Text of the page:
Commonly Confused Words: A Couple, A Few, Some, Several, or Many?

Posted on Categories Legal Writing, Public

In three previous posts (here, here, and here), I’ve addressed some commonly confused words and how to choose the one that expresses what you really mean. Talking about those posts with some friends prompted this one: what’s the difference between a couple, few, some, several, or many? For example, if someone tells you have a few options, how many do you have? Three? Four? More?


A couple: Everyone seems to agree that “a couple” means two. If you have a couple of options, you can safely assume that you will have to choose between A and B, and only A and B.


A Few: Here’s where things tend to get confusing. I’ve asked different people how many they thought the words “a few” referred to. Their answers varied. Some insisted “a few” meant three and only three. Some said it meant three or four. Or maybe more. The answer is that there is no hard-and-fast answer. What “a few” means to me might be different than what “a few” means to you. So, if you tell someone you’ll be there “in a few minutes,” the two of you might understand that to mean, say, less than five minutes, but one of you might mean something slightly longer. And someone who wants to borrow “a few dollars” from you may really only want three or four bucks. But maybe not.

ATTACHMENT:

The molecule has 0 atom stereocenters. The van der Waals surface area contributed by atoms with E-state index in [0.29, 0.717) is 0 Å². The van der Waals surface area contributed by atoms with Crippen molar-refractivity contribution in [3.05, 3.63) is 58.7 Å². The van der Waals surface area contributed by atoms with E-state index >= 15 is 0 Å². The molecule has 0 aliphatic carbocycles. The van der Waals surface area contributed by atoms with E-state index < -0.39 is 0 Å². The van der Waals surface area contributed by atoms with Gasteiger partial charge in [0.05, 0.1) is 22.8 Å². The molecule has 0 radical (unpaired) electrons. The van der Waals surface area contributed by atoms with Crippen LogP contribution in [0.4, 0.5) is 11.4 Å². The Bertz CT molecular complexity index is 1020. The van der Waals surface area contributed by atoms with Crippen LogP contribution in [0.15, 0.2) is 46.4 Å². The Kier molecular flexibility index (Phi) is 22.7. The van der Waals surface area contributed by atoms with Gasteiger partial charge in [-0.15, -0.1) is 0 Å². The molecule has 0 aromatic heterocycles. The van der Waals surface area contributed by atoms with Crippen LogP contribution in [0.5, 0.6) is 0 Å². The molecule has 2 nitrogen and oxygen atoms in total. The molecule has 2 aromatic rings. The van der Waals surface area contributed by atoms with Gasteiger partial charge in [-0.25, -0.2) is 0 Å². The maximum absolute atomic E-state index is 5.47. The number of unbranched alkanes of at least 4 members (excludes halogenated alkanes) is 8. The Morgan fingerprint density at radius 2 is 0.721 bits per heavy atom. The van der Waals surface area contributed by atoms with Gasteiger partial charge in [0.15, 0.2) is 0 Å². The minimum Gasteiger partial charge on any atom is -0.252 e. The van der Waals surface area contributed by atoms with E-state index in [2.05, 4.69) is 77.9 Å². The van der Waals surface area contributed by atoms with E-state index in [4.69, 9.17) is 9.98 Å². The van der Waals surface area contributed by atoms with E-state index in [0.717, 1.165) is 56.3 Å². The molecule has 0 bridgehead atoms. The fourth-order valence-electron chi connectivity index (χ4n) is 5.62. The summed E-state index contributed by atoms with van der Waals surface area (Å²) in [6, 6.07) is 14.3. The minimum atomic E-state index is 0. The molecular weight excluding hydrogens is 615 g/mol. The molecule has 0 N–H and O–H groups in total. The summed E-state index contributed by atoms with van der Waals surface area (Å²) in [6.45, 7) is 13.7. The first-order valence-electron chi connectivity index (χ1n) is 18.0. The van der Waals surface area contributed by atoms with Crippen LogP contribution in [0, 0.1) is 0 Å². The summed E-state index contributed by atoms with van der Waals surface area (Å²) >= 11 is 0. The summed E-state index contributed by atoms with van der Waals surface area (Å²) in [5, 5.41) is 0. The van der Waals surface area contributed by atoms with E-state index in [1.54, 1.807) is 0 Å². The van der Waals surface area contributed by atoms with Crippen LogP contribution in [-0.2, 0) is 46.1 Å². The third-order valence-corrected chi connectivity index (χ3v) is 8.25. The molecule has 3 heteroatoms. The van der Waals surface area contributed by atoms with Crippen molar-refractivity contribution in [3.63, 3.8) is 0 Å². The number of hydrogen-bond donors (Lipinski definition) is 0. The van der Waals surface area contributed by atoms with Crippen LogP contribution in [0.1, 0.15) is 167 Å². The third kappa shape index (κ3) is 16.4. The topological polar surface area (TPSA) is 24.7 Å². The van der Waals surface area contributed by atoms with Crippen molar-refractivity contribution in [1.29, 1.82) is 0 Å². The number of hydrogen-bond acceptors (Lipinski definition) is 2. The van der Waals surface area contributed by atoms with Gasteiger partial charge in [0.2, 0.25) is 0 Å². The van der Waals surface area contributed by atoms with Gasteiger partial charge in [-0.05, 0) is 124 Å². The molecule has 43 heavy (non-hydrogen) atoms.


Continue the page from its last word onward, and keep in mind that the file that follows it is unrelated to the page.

As well, depending on the context, “few” (without the “a” preceding it) could mean little to none. For example, maybe you have few options.


Some/Several: Again, there is no hard-and-fast rule here. “Some” might be the same as “a few” or it might be more, inching up to “several.” You might have “several dollars” in your pocket, or you might have “some cash” in your wallet, and those amounts could vary considerably in both your mind and your listener’s/reader’s minds.


Many: It seems generally accepted, though, that “many,” while having no precise number attached to it, is the greatest in quantity in this list. You might many choices, and that suggests far more than choosing between solely A, B, and C.


So, the bottom line seems to be this: “a couple” is typically interpreted with some precision to mean “two.” “Many” is the most, but an indeterminate amount. If you’re striving for precision, you might want to specifically list a number. For example, there are five reasons why the trial court decision must be overturned. That’s pretty clear. However, if you want some wiggle room, you can use “a few,” “some,” or “several,” but realize you and your listener or reader may have different understandings of what those terms mean.


For more on this topic, see here.

93 thoughts on “Commonly Confused Words: A Couple, A Few, Some, Several, or Many?”

  1. The father of friends of mine arrived home after a long day at work just in time to settle an argument we were having: How many is a few?

    With a straight face, he said from three to 26.

      1. Maybe the father was describing what he meant when he says, “I’ll be home in a few minutes.” He means he’ll be home in 3-26 minutes but not a full half-hour. 🙂

      2. A few means a small amount out of the whole amount. If I have 30 balls and 26 are white then many or most are white. If Have 300 balls and 26 are white while the remaining 249 are black then 26 is only a few.

      3. Few is up to 5 or at the most 6 but if you move ahead of 5 or 6 you cannot say few, it falls under some and again when you move to 15 or 16 then say several. so few is upto 5 and some is upto 15 and beyond that you say several